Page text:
Glycine-rich RNA binding protein of Oryza sativa inhibits growth of M15 E. coli cells.

Singh U, Deb D, Singh A, Grover A - BMC Res Notes (2011)

Assays for E. coli viability. Plate assay of OsGR-RBP4/M15, OsGR-RBP4PΔC/M15, OsFKBP20/M15 and pQE30/M15 E. coli cells after the washing off the IPTG. Other details same as in Figure 2B.
© Copyright Policy - open-access
Related In: Results  -  Collection

License
Show All Figures
getmorefigures.php?uid=PMC3040685&req=5

Figure 3: Assays for E. coli viability. Plate assay of OsGR-RBP4/M15, OsGR-RBP4PΔC/M15, OsFKBP20/M15 and pQE30/M15 E. coli cells after the washing off the IPTG. Other details same as in Figure 2B.
Mentions: Next we tested the effect of temperature on bacterial growth. Secondary culture (0.5 O.D. of the overnight grown primary culture used to set the secondary culture) was set up for all the four transformed E. coli M15 cell types. After 3 h, total culture volume was divided into two parts: one part was induced by IPTG and other was left un-induced. After every 30 min interval, cells from the un-induced and induced cultures were serially diluted and spotted on LB agar plates with carbenicillin and kanamycin. Three sets of plates were prepared and one set of each of these was incubated for 16 h at 20°C, 37°C and 45°C in separate incubators. At 20°C (Figure 2B. b) and 37°C (Figure 2B. a), all the four cells types showed comparable growth profile in the sets made without induction by IPTG (Figure 2B. b). In sets prepared with IPTG induced cell types, OsGR-RBP4/M15 and OsGR-RBP4ΔC/M15 cells showed lower growth profiles than OsFKBP20/M15 and pQE30/M15 cell types (Figure 2B. c). At both the temperatures of plate incubation, this effect was more pronounced after at least 60 min of IPTG induction. At 45°C (Figure 2B.c), increased lethality to OsGR-RBP4/M15 and OsGR-RBP4ΔC/M15 cells as against OsFKBP20/M15 and pQE30/M15 cells was apparent even at 30 min of IPTG induction. In this stress regime, it was further noted that OsFKBP20M15 and pQE30/M15 cells were able to grow gradually with time following induction by IPTG. However, OsGR-RBP4/M15 and OsGR-RBP4ΔC/M15 cells failed to overcome the lethality effects following IPTG induction (Figure 3).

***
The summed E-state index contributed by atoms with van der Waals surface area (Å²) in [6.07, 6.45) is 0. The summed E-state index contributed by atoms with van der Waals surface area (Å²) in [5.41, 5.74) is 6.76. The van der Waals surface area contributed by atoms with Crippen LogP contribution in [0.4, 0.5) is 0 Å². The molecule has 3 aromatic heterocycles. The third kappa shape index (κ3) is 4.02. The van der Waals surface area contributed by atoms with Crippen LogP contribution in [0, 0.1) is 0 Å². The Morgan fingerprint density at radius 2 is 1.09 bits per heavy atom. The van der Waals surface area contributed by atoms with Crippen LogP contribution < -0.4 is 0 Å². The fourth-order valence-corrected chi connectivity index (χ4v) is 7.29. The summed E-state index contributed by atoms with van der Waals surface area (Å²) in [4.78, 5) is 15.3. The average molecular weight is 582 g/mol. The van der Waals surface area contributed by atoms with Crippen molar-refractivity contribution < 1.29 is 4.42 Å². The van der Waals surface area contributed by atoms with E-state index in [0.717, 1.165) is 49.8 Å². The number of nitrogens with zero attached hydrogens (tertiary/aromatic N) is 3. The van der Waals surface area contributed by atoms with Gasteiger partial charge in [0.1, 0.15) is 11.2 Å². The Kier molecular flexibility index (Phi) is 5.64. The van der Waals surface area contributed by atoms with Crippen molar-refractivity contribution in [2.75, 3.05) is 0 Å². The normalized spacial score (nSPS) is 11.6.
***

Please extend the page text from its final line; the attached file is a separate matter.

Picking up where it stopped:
Bottom Line: Removal of the inducer, IPTG, resulted in re-growth of the cells, indicating that effect of the foreign proteins was of reversible nature.Expression of eukaryotic, stress-associated OsGR-RBP4 protein in prokaryotic E. coli M15 cells proves injurious to the growth of the bacterial cells.E. coli genome does not appear to encode for any protein that has significant homology to OsGR-RBP4 protein.

View Article: PubMed Central - HTML - PubMed

Affiliation: Department of Plant Molecular Biology, University of Delhi South Campus, New Delhi, India. anil.anilgrover@gmail.com.

ABSTRACT

Background: Plant glycine-rich RNA binding proteins have been implicated to have roles in diverse abiotic stresses.

Findings: E. coli M15 cells transformed with full-length rice glycine-rich RNA binding protein4 (OsGR-RBP4), truncated rice glycine-rich RNA binding protein4 (OsGR-RBP4ΔC) and rice FK506 binding protein (OsFKBP20) were analyzed for growth profiles using both broth and solid media. Expression of OsGR-RBP4 and OsGR-RBP4ΔC proteins caused specific, inhibitory effect on growth of recombinant M15 E. coli cells. The bacterial inhibition was shown to be time and incubation temperature dependent. Removal of the inducer, IPTG, resulted in re-growth of the cells, indicating that effect of the foreign proteins was of reversible nature. Although noted at different levels of dilution factors, addition of purified Os-GR-RBP4 and OsGR-RBP4ΔC showed a similar inhibitory effect as seen with expression inside the bacterial cells.

Conclusions: Expression of eukaryotic, stress-associated OsGR-RBP4 protein in prokaryotic E. coli M15 cells proves injurious to the growth of the bacterial cells. E. coli genome does not appear to encode for any protein that has significant homology to OsGR-RBP4 protein. Therefore, the mechanism of inhibition appears to be due to some illegitimate interactions of the OsGR-RBP4 with possibly the RNA species of the trans-host bacterial cells. The detailed mechanism underlying this inhibition remains to be worked out.

No MeSH data available.


Related in: MedlinePlus